Serv­ing meat to Chi­nese

South Waikato News - - RURAL DELIVERY - By JAZIAL CROSS­LEY

Xibin Chen is China’s big­gest im­porter of New Zealand lamb. Last year he took more than $140 mil­lion or 30,000 tonnes of New Zealand meat to China.

His com­pany Grand Farm has been sell­ing New Zealand meat to Chi­nese con­sumers since 2000, in­clud­ing putting Kiwi beef in McDon­ald’s ham­burger pat­ties in China, to air­lines and di­rectly to con­sumers.

Grand Farm prod­ucts are sold in more than 5000 stores in China. Some of the meat he im­ports is co-branded in Chi­nese su­per­mar­kets as Pure South, Al­liance Group’s ex­port pack­aged meat brand.

It is In­ver­cargill-based Al­liance Group’s big­gest cus­tomer, mak­ing up 30 per cent of Al­liance’s to­tal sales. Most of the meat he im­ports from Al­liance, a farmer-owned co­op­er­a­tive, is sheep­meat.

Some of it is pro­cessed in China into re­tail-ready prod­ucts like pack­aged lamb rack and ke­babs as con­sumers move away from lower-value lamb cuts.

Chi­nese cus­tomers con­sider New Zealand meat to be of high qual­ity from a "small, clean, green" coun­try.

"Con­sumers love New Zealand prod­ucts and through their nice eat­ing ex­pe­ri­ence they de­velop a pas­sion for New Zealand," Chen said.

Grand Farm re­cently ran a com­pe­ti­tion sponsoring win­ners to visit New Zealand, al­low­ing them to trace the meats they bought in China back to the farm it was grown on to en­hance their un­der­stand­ing of the food pro­duc­tion and safety process.

Chen has a high pro­file in China, as pres­i­dent of the Hei­longjiang Meat As­so­ci­a­tion and vice pres­i­dent of China Meat As­so­ci­a­tion. He at­tended the of­fi­cial celebration din­ner for the Free Trade Agree­ment with New Zealand be­ing signed un­der He­len Clark’s gov­ern­ment and met prime min­is­ter John Key when he was in Bei­jing ear­lier this year.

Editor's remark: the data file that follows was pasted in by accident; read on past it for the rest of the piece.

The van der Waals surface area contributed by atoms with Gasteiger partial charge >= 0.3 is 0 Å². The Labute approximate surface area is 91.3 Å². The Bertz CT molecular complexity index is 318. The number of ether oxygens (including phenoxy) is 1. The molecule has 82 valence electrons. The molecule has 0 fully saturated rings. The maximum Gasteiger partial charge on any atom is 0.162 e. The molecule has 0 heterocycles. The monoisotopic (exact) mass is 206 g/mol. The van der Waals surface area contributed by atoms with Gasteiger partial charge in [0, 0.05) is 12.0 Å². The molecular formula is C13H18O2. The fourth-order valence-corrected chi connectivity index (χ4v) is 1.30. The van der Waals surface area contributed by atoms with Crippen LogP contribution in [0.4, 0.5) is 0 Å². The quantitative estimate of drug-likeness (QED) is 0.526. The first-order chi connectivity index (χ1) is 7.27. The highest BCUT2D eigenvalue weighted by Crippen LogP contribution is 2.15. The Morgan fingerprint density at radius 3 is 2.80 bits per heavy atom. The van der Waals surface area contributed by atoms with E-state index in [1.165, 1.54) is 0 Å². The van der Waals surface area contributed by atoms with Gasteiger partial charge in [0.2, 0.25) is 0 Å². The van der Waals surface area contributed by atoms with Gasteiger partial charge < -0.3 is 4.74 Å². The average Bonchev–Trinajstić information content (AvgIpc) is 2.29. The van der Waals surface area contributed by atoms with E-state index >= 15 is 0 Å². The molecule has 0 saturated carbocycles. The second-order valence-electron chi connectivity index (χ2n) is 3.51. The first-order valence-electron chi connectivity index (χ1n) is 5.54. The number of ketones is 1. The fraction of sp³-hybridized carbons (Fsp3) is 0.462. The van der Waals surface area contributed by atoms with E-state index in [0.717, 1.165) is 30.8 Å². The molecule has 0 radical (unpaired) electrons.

In re­cent months, New Zealand sheep and beef meat was held up by of­fi­cials at Chi­nese ports af­ter the for­mer Min­istry of Agri­cul­ture and Forestry be­came the Min­istry for Pri­mary In­dus­tries.

"I felt the key rea­son was there was a prob­lem with pa­per work, both sides needed to spend more time re­solv­ing that," Chen said, adding that it was no longer an is­sue.

He is ex­pand­ing his op­er­a­tions in China, build­ing a cold room that can store 20,000 tonnes of meat at a time and es­tab­lish­ing a Cat­tle Re­search Cen­tre to en­hance food safety prac­tices, study stock breed­ing, in­spec­tion and disease preven­tion.

Grand Farm is the only com­pany in the Hei­longjiang prov­ince, pop­u­la­tion 38.3 mil­lion, with state ap­proval to process mut­ton and beef. It has ca­pac­ity to slaugh­ter half a mil­lion sheep and 10,000 deer a year.

His num­ber one piece of ad­vice for New Zealand com­pa­nies want­ing to sell food in China would be to use a dis­trib­u­tor or go­b­e­tween who un­der­stands the lo­cal mar­ket.

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